Burma Telecom Deal with Qatar Firm Sparks Ire

By Aye Aye Win 28 June 2013

RANGOON — Religious tensions engulfing Burma spread Friday to the world of big business: Monks and others in the Buddhist-dominated country demanded to know why a lucrative license for a new national mobile phone network had gone to a company from a Muslim nation.

Currently 7.3 million of Burma’s 60 million people have access to mobile phones, making it one of the least connected countries in the world, according to government statistics seen Friday. Eager to push that number to 45 million by 2015, the former military-run nation decided to loosen its grip on the industry and award licenses to build and operate mobile networks.

Norway’s Telenor was widely seen as a favorite and there was little surprise that it was one of the two winners announced Thursday.

But Ooredoo of Qatar, formerly known as Qatar Telecom, was a surprise to some. The company’s majority shareholder is the Qatari government.

Social networking sites were alight with criticism, with comments flooding the Facebook pages of government officials who posted the official announcement.

“We should not be putting the Myanmar’s telecommunications system into the hands of an Arab company,” Kyaw Kyaw Oo wrote on the page of the president’s office director, Hmuu Zaw. “I will not use their service.”

Others said giving the contract to a Muslim-owned company was “worrisome,” especially as it came at a time people were calling for protection of nationality and race.

Burma only recently emerged from a half-century of isolation and military rule.

Since embracing political and economic reforms in 2011, it has witnessed firsthand the downside of newfound freedoms of speech. Preaching all over the country, monks belonging to the radical Buddhist movement called 969 have been urging followers to boycott Muslim businesses and not to marry, sell property to or hire Muslims.

That has incited violence in several parts of the country with 250 people, most of them Muslims, killed in the last year and 140,000 others fleeing their homes.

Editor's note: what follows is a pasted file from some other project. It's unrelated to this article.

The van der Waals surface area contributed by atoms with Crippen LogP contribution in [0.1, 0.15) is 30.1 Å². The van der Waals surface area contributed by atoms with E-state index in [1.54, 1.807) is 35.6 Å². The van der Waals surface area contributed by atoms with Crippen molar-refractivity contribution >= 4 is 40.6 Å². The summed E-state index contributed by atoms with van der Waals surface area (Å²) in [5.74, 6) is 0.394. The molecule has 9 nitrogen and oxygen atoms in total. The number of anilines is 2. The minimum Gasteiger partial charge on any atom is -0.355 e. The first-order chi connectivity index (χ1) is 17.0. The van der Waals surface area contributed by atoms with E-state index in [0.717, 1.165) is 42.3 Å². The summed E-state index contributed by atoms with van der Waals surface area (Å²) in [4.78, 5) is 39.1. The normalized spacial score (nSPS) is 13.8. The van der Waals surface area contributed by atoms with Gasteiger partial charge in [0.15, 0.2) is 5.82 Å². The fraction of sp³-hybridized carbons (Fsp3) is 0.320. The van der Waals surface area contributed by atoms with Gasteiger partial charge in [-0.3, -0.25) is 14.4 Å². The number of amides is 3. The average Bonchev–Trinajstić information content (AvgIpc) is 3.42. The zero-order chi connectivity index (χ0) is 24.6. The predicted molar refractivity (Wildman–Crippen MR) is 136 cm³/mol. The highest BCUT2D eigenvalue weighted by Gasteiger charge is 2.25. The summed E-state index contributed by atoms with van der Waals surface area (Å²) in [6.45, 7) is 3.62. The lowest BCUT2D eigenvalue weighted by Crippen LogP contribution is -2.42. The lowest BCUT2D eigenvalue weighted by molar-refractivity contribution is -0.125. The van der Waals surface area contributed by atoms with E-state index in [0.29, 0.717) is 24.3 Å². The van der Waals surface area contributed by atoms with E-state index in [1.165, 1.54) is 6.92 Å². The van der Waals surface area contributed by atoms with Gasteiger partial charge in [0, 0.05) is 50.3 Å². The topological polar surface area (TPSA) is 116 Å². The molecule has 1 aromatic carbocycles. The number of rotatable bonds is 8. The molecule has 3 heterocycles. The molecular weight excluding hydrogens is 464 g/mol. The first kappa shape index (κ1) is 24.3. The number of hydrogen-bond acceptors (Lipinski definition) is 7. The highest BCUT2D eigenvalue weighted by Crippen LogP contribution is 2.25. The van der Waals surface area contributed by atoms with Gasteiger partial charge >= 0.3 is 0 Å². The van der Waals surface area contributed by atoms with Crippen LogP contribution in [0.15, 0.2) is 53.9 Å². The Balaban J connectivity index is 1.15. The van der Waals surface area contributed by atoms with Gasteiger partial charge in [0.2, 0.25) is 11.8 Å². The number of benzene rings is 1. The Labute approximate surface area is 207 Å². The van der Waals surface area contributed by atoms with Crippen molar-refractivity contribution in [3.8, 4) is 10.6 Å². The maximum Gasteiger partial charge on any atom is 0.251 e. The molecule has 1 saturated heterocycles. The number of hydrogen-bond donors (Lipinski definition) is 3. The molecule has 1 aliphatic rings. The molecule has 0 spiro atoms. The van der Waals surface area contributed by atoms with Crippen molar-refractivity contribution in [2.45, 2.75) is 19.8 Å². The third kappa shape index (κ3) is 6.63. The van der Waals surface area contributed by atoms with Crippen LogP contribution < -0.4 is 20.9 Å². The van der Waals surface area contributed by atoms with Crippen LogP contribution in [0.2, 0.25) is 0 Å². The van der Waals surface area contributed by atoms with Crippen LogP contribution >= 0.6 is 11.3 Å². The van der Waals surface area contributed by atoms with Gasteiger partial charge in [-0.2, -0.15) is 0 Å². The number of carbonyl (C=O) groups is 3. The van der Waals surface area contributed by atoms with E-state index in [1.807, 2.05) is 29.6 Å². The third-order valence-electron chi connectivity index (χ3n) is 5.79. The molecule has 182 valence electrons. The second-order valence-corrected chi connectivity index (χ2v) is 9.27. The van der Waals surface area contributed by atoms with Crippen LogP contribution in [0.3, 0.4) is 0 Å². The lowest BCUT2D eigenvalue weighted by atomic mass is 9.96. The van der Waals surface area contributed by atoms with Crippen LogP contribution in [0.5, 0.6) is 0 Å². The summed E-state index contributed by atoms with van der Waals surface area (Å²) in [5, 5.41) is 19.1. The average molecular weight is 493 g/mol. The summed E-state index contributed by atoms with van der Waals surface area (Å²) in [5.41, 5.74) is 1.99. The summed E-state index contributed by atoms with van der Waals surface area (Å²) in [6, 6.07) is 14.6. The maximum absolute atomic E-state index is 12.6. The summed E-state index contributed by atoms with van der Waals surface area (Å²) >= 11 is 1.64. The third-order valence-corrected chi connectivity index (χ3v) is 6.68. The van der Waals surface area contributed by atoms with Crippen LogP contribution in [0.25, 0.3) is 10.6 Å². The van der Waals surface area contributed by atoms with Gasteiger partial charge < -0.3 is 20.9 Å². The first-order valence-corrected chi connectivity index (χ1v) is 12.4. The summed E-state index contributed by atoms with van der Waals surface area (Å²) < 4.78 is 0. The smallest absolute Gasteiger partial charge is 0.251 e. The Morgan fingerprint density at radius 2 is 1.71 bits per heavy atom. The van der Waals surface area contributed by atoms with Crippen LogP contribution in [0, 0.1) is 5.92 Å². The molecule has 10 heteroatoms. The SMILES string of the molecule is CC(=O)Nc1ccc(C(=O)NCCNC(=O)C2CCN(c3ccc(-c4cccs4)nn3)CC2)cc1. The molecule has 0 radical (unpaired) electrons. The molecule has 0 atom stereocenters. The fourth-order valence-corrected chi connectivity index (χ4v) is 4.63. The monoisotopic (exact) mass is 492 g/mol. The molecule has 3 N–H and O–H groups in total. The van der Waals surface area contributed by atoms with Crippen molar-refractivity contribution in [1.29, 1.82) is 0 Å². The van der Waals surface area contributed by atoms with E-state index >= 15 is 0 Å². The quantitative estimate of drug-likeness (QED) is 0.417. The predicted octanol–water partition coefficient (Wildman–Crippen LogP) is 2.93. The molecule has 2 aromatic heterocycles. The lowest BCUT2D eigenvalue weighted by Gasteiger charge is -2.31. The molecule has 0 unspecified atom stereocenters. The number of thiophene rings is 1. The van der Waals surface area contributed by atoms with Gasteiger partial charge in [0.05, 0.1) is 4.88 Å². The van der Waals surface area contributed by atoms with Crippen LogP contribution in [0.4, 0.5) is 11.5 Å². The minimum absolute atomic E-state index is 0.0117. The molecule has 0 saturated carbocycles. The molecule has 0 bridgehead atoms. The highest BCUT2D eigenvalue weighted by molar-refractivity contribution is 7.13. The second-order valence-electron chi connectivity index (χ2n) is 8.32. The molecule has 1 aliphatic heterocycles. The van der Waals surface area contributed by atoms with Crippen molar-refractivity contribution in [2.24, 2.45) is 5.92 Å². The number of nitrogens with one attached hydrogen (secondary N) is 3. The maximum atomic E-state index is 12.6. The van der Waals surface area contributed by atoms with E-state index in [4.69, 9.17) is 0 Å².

“I’m really unhappy,” said Shin Pyinya Dhaza, a monk from the Thaketa monastery in Rangoon and a 969 supporter, when asked to comment on the telecom deal.

Some of the overlooked front-runners in the telecom deal included Singapore Telecommunications, Bharti Airtel of India, KDDI Corporation of Japan, Telenor of Norway and Digicel of the Caribbean. More than 90 international consortiums were vying for the licenses and 11 were shortlisted.

Set Aung, chairman of the government panel handling the tender, defended Ooredoo, which has operations in more than a dozen countries in the Middle East, North Africa and Asia as the “best choice.” It also has deep pockets, promising to pump part of its cash pile into the network.

That the government didn’t consider public sentiment was a good thing, he said.

“That just shows how transparent we are and how unbiased,” he said.

In a statement released Thursday, Ooredoo said its investment in Burma will create a significant number of jobs and be the indirect catalyst for creating several hundred thousand jobs in areas such as sales, distribution and customer service as the mobile industry develops.

Though not a household name in Asia, Ooredoo has been stepping up its presence in the region for several years and is the biggest shareholder in Indonesian phone company Indosat. It also has stakes in Singapore’s StarHub and the main phone company in Laos.